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Trilostane is a synthetic enzyme inhibiting drug that is used to treat Cushing’s disease in dogs and cats. Trilostane decreases the production of excessive cortisol hormone by the adrenal gland. This disease is not cured by trilostane but can be managed successfully.
Before treatment is started, your veterinarian will perform routine blood-tests and a urinalysis, followed by more specialized blood tests to confirm the diagnosis of Cushing’s disease. Your dog usually will start to respond to trilostane therapy within two to four weeks. Researchers report that trilostane is effective in about 80% of treated dogs. Although most dogs tolerate trilostane well, there is a wide range of individual variation regarding dose and your veterinarian will need to monitor your dog closely, particularly at the beginning of treatment.
Trilostane also may be used to treat Cushing’s disease in cats. Cushing’s disease is quite rare in the cat and it may not respond as well. Frequently cats with Cushing’s disease also have underlying diabetes mellitus. Trilostane does not appear to change their insulin requirements.
Trilostane was approved recently by the FDA for use in animals. In some instances the appropriate size and dose is not available from the pharmaceutical manufacturer, and in those circumstances, it may be compounded by a specialty pharmacy.
Give this medication to your pet exactly as your veterinarian prescribes. If you miss giving your pet a dose of trilostane, give the next dose as soon as you remember or, if it is close to the next scheduled dose, return to the regular schedule. Do not double dose to catch up.
Oral trilostane is absorbed rapidly and usually is given with food.
Wash your hands after giving your pet this medication.
Be sure to discuss any side effects with your veterinarian immediately. Particularly with a drug like trilostane, which affects hormone levels, side effects may be related to lower than normal hormone levels, causing metabolic disturbances. Your veterinarian may recommend discontinuing the trilostane until blood tests can be performed and analyzed.
The more common side effects include loss of appetite, lethargy, weakness, vomiting, and diarrhea. Rarely, fatalities have been reported.
Very rarely, trilostane can cause the adrenal gland to stop functioning totally. If this occurs, the change is permanent and your animal will need to be on lifelong supplementation of both corticosteroids and mineralocorticoids.
Keep this and all drugs out of reach of children. Trilostane is a prescription drug and should be used according to your veterinarian’s directions, and given only to the animal for which it was prescribed. Do not give this medication to a person.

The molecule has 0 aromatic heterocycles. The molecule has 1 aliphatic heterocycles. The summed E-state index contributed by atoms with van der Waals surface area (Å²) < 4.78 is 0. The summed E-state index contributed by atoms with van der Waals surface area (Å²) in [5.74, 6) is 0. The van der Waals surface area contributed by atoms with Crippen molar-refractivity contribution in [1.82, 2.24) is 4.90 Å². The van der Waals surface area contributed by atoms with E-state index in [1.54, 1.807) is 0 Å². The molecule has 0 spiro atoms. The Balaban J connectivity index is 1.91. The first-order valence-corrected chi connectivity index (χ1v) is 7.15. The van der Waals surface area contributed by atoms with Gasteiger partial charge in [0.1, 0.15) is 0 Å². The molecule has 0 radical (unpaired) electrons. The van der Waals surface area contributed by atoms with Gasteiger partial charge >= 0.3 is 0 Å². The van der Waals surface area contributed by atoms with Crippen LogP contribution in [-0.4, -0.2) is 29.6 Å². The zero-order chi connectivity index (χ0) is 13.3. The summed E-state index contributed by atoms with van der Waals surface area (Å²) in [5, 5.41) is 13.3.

Trilostane may affect the levels of some of the other hormones produced in the adrenal gland. There are some dogs in which trilostane blocks the synthesis of these other hormones (mineralocorticoids) more effectively than the targeted corticosteroid. These dogs are at increased risk for metabolic problems including dehydration, weakness, and abnormal serum electrolyte levels.
Trilostane is metabolized by the liver. It generally is not used in animals with liver or kidney problems. Trilostane should be used with caution in animals that are anemic.
Trilostane should not be used in animals that are pregnant or nursing.
Be sure to review with your veterinarian any medications or supplements your pet may be receiving.
Potassium-sparing diuretics should be avoided because of potential high serum potassium levels.
If you suspect your pet or another animal was overdosed accidentally or has eaten this medication inadvertently, contact your veterinarian or the A.S.P.C.A.’s Animal Poison Control Center at 888.426.4435. Always bring the prescription container with you when you take your pet for treatment.
If you or someone else has accidentally ingested this medication call the National Capital Poison Center at 800.222.1222.
Different strengths or dosage forms of trilostane may have different storage requirements. Read the labeling or ask your pharmacist for the storage requirements of the prescription you receive.
Cushing’s disease (hyperadrenocorticism) is caused by excess corticosteroid. Animals with Cushing’s disease usually present to the veterinarian with clinical signs that may include increased thirst and urination, excessive hunger, weight gain, decreased activity, chronic skin infections, hair loss, and occasionally, behavior changes.
She began to develop her interest in client education and medical writing in 1997. Recent publications include portions of The Pill Book Guide to Medication for Your Dog and Cat, and most recently Understanding Equine Medications published by the Bloodhorse.
Dr. Forney is an FEI veterinarian and an active member of the AAEP, AVMA, and AMWA.
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